3p 141  "You should carefully consider how much emptiness mixes and unites with itself to arrive at a single particle of dust bordering upon emptiness. Such a particle could not be composed of other particles of dust bordering upon emptiness.
3p 141 "Moreover, since particles of dust bordering upon emptiness can be reduced to emptiness, of how many particles of such form would emptiness be composed?
3p 142  "When those particles of form mass together, a mass of form does not make emptiness; when emptiness is massed together, a mass of emptiness does not make form. Besides, although form can be divided, how can emptiness be massed together?
3p 143  "You still have not realized that in the Treasury of the Thus Come One, the nature of form is true emptiness and the nature of emptiness is true form. That fundamental purity pervades the Dharma Realm. Beings’ minds absorb it according to their capacity to know.
3p 143  "Whatever manifests does so in compliance with karma. Ignorant of that fact, people of the world are so deluded as to assign its origin to causes and conditions or to spontaneity. These mistakes, which arise from the discriminations and reasoning processes of the mind, are nothing but the play of empty and meaningless words.
3p 144  "Ananda, the nature of fire is devoid of identity, being dependent upon various causes and conditions for its existence. Consider a family in the city that has not yet eaten. When they wish to prepare food, they hold up a brass mirror to the sun, seeking fire.
3p 145  "Ananda, speaking of mixing and uniting, you and I and the twelve hundred and fifty Bhikshus unite a form a community. However, a careful analysis of the community reveals that every member composing it has his own body, family name, clan, and name. For instance, Shariputra is a Brahman, Uruvilva is of the Kashyapa clan, and you, Ananda, come from the Gautama family.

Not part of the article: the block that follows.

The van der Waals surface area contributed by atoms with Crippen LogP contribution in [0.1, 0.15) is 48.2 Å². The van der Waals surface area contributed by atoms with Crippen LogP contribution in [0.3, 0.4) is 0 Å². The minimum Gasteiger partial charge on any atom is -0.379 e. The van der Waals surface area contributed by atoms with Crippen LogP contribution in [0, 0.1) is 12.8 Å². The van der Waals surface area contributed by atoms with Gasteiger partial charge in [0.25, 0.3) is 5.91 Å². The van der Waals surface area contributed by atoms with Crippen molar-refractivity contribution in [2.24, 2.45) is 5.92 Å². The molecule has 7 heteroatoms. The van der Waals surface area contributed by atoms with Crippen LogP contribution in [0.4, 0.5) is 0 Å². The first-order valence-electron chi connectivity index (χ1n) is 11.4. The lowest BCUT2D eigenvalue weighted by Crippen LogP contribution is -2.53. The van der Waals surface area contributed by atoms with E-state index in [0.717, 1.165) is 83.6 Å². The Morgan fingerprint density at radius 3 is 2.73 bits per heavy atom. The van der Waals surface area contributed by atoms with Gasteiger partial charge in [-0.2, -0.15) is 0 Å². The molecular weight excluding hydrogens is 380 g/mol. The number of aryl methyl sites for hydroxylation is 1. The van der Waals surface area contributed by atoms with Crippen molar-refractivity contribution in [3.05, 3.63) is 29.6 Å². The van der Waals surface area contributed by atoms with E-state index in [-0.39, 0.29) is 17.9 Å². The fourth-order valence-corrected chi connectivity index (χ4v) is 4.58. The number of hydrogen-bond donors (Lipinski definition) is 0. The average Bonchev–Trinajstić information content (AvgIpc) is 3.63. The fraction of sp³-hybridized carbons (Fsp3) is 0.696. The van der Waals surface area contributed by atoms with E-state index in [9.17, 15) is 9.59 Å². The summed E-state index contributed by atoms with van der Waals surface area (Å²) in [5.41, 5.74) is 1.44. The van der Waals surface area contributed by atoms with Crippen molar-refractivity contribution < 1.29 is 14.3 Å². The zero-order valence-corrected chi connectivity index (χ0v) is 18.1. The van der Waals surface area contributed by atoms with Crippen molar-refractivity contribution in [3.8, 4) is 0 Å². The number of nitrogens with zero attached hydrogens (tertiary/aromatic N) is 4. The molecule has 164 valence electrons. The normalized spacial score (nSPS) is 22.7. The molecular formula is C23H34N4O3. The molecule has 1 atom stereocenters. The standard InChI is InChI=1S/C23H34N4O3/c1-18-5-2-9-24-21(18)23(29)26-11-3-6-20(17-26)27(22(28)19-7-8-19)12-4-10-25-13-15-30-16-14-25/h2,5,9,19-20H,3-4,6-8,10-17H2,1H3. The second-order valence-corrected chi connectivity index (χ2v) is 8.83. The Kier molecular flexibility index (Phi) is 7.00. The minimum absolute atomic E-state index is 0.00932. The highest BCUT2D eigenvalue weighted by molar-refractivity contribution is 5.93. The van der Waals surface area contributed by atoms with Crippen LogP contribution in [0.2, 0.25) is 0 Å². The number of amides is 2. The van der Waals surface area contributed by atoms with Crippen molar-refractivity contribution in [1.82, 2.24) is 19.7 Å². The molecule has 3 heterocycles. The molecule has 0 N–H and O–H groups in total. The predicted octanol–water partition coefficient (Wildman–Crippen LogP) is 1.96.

3p 147  "Ananda, if fire existed because of mixing and uniting, then when your hand holds up the mirror to the sun to seek fire, does the fire come out of the mirror? Does it come out of the moxa tinder? Or does it come from the sun?
3p 148  "Ananda, if the fire came from the sun, then only would it burn the moxa tinder in your hand, but as it came across the groves of trees, it should burn them up as well.
3p 148  "Suppose it came from the mirror, since it would come out to the mirror to ignite the moxa tinder, why doesn’t the mirror melt? Yet, as your hand that holds the mirror feels no heat; how could the mirror melt?
3p 148-149  "If the fire came from the moxa tinder, then why would fire be generated only when the bright mirror came into contact with the dazzling light?
3p 149  "Furthermore, on closer examination, you will find that the mirror is held in your hands, the sun is high in the sky, and moxa is grown from the ground. So where does the fire come from?
3p 149  "The sun and the mirror cannot mix and unite, since they are far apart. Nor can it be that the fire arises spontaneously without an origin.
3p 150  "You still have not realized that in the Treasury of the Thus Come One the nature of fire is true emptiness, and the nature of emptiness is true fire. That fundamental purity pervades the Dharma Realm. Beings’ minds absorb it according to their capacity to know.